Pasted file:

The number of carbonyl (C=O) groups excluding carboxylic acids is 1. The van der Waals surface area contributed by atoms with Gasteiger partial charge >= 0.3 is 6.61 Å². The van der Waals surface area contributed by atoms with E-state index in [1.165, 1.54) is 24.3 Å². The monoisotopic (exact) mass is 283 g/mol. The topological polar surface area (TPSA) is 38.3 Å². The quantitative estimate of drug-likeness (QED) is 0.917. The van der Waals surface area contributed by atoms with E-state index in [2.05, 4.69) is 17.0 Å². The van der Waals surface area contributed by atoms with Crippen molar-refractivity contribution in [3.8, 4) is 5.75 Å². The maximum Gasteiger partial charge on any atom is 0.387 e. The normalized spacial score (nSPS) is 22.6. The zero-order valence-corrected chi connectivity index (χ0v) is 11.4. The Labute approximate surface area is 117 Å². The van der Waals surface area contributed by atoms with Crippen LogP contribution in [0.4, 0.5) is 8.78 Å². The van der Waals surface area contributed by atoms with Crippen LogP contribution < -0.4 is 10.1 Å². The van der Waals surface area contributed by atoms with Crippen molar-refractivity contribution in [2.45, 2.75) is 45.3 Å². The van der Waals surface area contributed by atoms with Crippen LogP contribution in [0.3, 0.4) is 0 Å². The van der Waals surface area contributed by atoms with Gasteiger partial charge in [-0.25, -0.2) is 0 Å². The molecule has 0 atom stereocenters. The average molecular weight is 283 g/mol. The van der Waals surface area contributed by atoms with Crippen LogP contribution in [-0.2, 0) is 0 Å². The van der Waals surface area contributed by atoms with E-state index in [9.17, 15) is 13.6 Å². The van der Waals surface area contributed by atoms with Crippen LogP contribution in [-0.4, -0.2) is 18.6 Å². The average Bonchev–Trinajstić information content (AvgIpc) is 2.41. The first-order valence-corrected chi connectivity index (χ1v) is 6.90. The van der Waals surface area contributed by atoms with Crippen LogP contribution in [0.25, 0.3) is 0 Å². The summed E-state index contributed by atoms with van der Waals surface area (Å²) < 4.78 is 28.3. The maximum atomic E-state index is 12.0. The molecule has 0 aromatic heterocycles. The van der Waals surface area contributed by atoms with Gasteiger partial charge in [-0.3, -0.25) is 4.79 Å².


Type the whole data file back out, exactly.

The number of carbonyl (C=O) groups excluding carboxylic acids is 1. The van der Waals surface area contributed by atoms with Gasteiger partial charge >= 0.3 is 6.61 Å². The van der Waals surface area contributed by atoms with E-state index in [1.165, 1.54) is 24.3 Å². The monoisotopic (exact) mass is 283 g/mol. The topological polar surface area (TPSA) is 38.3 Å². The quantitative estimate of drug-likeness (QED) is 0.917. The van der Waals surface area contributed by atoms with E-state index in [2.05, 4.69) is 17.0 Å². The van der Waals surface area contributed by atoms with Crippen molar-refractivity contribution in [3.8, 4) is 5.75 Å². The maximum Gasteiger partial charge on any atom is 0.387 e. The normalized spacial score (nSPS) is 22.6. The zero-order valence-corrected chi connectivity index (χ0v) is 11.4. The Labute approximate surface area is 117 Å². The van der Waals surface area contributed by atoms with Crippen LogP contribution in [0.4, 0.5) is 8.78 Å². The van der Waals surface area contributed by atoms with Crippen LogP contribution < -0.4 is 10.1 Å². The van der Waals surface area contributed by atoms with Crippen molar-refractivity contribution in [2.45, 2.75) is 45.3 Å². The van der Waals surface area contributed by atoms with Crippen LogP contribution in [0.3, 0.4) is 0 Å². The van der Waals surface area contributed by atoms with Gasteiger partial charge in [-0.25, -0.2) is 0 Å². The molecule has 0 atom stereocenters. The average molecular weight is 283 g/mol. The van der Waals surface area contributed by atoms with Crippen LogP contribution in [-0.2, 0) is 0 Å². The van der Waals surface area contributed by atoms with E-state index in [9.17, 15) is 13.6 Å². The van der Waals surface area contributed by atoms with Crippen LogP contribution in [-0.4, -0.2) is 18.6 Å². The average Bonchev–Trinajstić information content (AvgIpc) is 2.41. The first-order valence-corrected chi connectivity index (χ1v) is 6.90. The van der Waals surface area contributed by atoms with Crippen LogP contribution in [0.25, 0.3) is 0 Å². The summed E-state index contributed by atoms with van der Waals surface area (Å²) < 4.78 is 28.3. The maximum atomic E-state index is 12.0. The molecule has 0 aromatic heterocycles. The van der Waals surface area contributed by atoms with Gasteiger partial charge in [-0.3, -0.25) is 4.79 Å².